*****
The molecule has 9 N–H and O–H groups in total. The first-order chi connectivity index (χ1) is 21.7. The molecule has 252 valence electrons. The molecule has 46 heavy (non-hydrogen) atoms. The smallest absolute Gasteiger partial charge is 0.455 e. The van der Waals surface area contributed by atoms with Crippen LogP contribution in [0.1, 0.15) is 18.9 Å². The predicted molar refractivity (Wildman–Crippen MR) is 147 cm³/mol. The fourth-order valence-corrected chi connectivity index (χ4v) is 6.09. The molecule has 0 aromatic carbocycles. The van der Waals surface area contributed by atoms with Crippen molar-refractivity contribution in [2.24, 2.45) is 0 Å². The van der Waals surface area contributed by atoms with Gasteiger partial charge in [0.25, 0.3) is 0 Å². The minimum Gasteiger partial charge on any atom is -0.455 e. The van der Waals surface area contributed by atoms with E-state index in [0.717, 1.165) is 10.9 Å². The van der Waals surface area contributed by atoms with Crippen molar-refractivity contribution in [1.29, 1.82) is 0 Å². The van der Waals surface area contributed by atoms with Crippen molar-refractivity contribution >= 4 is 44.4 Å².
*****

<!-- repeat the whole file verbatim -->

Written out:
The molecule has 9 N–H and O–H groups in total. The first-order chi connectivity index (χ1) is 21.7. The molecule has 252 valence electrons. The molecule has 46 heavy (non-hydrogen) atoms. The smallest absolute Gasteiger partial charge is 0.455 e. The van der Waals surface area contributed by atoms with Crippen LogP contribution in [0.1, 0.15) is 18.9 Å². The predicted molar refractivity (Wildman–Crippen MR) is 147 cm³/mol. The fourth-order valence-corrected chi connectivity index (χ4v) is 6.09. The molecule has 0 aromatic carbocycles. The van der Waals surface area contributed by atoms with Crippen molar-refractivity contribution in [2.24, 2.45) is 0 Å². The van der Waals surface area contributed by atoms with Gasteiger partial charge in [0.25, 0.3) is 0 Å². The minimum Gasteiger partial charge on any atom is -0.455 e. The van der Waals surface area contributed by atoms with E-state index in [0.717, 1.165) is 10.9 Å². The van der Waals surface area contributed by atoms with Crippen molar-refractivity contribution in [1.29, 1.82) is 0 Å². The van der Waals surface area contributed by atoms with Crippen molar-refractivity contribution >= 4 is 44.4 Å².